In addition, some drugs lead to a significant physiological dependence and, when attempts are made to quit or cut back on use, severe withdrawal symptoms can make it difficult to maintain abstinence. People who feel anxious, agitated, or physically ill after stopping a drug may use again just to make the discomfort stop, and that can set them up for a lifetime of using and abusing drugs.
Longer-Term Health Concerns
Immediate health consequences are easy to understand, and they can be very hard to ignore. But some health impacts tied to drugs aren’t as clear-cut. Specifically, some health issues are tied to continued use of the drug over a period of several weeks or months.
These longer-term health concerns can be quite serious. Consequences associated with longer-term use of drugs include a higher risk of chronic conditions and increased cumulative risk of acute issues as long as substance use continues. A 2017 study published in the Journal of Addiction Medicine, found 19 common health conditions were higher in patients with substance use disorders vs. demographically matched patients without a history of drug or alcohol abuse, including arthritis, asthma, chronic pain, congestive heart failure, hypertension, pneumonia, and stroke. These patients also had an elevated risk of dying—and at a younger age—than those without a substance use disorder.
Other longer-term health concerns for those who abuse drugs revolve around drug-seeking behavior; that is, when people spend a great deal of time getting, taking, and sharing drugs. This results in neglecting personal care and hygiene. For example, people using drugs at this level may not eat nutritious meals on a regular schedule, or they may just eat fast-food. They may lose a great deal of weight, and they may start to experience dental health issues, too.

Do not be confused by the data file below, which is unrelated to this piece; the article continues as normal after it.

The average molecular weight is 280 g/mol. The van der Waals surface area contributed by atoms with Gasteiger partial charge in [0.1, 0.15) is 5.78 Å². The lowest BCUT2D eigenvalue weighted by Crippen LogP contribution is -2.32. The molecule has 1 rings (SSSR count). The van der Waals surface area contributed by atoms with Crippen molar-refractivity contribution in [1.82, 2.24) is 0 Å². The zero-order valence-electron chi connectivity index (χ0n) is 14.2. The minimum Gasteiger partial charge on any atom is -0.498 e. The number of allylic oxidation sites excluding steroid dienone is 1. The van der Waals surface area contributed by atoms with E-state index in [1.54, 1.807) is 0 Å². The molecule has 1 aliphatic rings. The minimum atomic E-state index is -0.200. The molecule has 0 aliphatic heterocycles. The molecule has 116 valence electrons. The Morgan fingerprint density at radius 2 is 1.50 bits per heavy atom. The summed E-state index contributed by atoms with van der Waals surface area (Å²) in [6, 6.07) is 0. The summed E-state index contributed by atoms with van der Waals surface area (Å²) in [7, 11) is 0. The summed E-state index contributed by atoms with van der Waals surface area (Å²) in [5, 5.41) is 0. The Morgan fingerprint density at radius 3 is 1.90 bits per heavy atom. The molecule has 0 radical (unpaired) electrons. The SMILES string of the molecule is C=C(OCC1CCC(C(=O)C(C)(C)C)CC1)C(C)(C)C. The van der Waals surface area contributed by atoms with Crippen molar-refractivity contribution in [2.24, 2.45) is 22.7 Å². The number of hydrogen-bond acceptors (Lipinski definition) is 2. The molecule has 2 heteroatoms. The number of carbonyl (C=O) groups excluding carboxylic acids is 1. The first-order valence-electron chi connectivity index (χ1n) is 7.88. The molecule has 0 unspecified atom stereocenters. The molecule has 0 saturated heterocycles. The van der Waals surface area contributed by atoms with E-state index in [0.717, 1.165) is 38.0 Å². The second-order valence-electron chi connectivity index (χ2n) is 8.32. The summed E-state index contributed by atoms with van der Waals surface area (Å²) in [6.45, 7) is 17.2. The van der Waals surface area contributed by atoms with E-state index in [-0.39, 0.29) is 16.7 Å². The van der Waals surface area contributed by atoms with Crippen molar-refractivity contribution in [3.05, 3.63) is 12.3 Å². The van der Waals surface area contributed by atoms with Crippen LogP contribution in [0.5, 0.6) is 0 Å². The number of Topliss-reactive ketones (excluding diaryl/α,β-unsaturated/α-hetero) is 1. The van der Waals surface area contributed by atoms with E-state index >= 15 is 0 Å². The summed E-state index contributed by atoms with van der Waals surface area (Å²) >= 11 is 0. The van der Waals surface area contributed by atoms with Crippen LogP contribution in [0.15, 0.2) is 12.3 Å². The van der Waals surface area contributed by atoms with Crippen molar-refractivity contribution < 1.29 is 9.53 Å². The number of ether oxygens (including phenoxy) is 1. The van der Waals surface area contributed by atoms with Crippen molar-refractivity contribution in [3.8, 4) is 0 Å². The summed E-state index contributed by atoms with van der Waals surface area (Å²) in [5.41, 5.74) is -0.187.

In addition to a higher risk of chronic and acute disease, other longer-term health consequences associated with continued drug use includes contraction and spreading of STDs and other infectious diseases. For example, HIV or hepatitis can spread when people who inject drugs share needles with one another. The tiniest drop of blood left inside a needle has the power to infect another person. In fact, the Centers for Disease Control and Prevention reports that people who inject drugs accounted for 9% of diagnoses of HIV in the United States in 2016.
It’s important to note, too, that the risk of disease transmission isn’t only associated with injected drugs like heroin. AIDS.gov reports that alcohol, methamphetamine, crack cocaine, and club drugs like MDMA (“ecstasy” or “Molly”) have all been linked to a boost in STD transmission.
Some people develop HIV and hepatitis as an STD through unsafe sex practices. While under the influence of drugs or alcohol, users can have lower inhibitions, making it easy for them to make poor decisions about their health, such as abandoning the use of condoms or other safe sex practices.
STDs and infectious diseases can certainly be part of longer-term health consequences associated with drugs, and although many can be successfully treated with medications, addiction can make life so chaotic that sticking to a medication routine can be very difficult for people to accomplish. Some people who have these types of diseases blame their symptoms on the drugs they continue to take.
Complications by Drug Category
Alcohol, barbiturates and benzodiazepines such as diazepam (Valium) and alprazolam (Xanax), are considered central nervous system depressants. These drugs slow neural processes in the brain, and while under the influence, people may seem sedated, sleepy and slow. They may also:
- Slur speech;
- Stagger while walking;
- Breathe slowly;
- Have lowered blood pressure; and
- Experience headaches, light-headedness, or dizziness.
If taken in large enough doses, or in combination with one another, depressants can lead to coma and death. In lower doses, people can be cut off from their emotions and feelings. They may feel emotionally blunted, and that could lead to relationship distress. A loss of personal connections could lead to a boost in drug use, and that could lead to overdose.
CNS depressants are also associated with significant physiological dependence, and when people attempt to stop their use, they can experience potentially life-threatening complications, according to the National Institute on Drug Abuse. A brain long sedated by depressants can be unprepared for their sudden removal, requiring a slow and steady detox approach. Withdrawal symptoms, sometimes severe and potentially life-threatening, can develop as early as a few hours after the drug was last taken. These include:
- Hallucinations; and
- Increased heart rate, blood pressure, and temperature with sweating.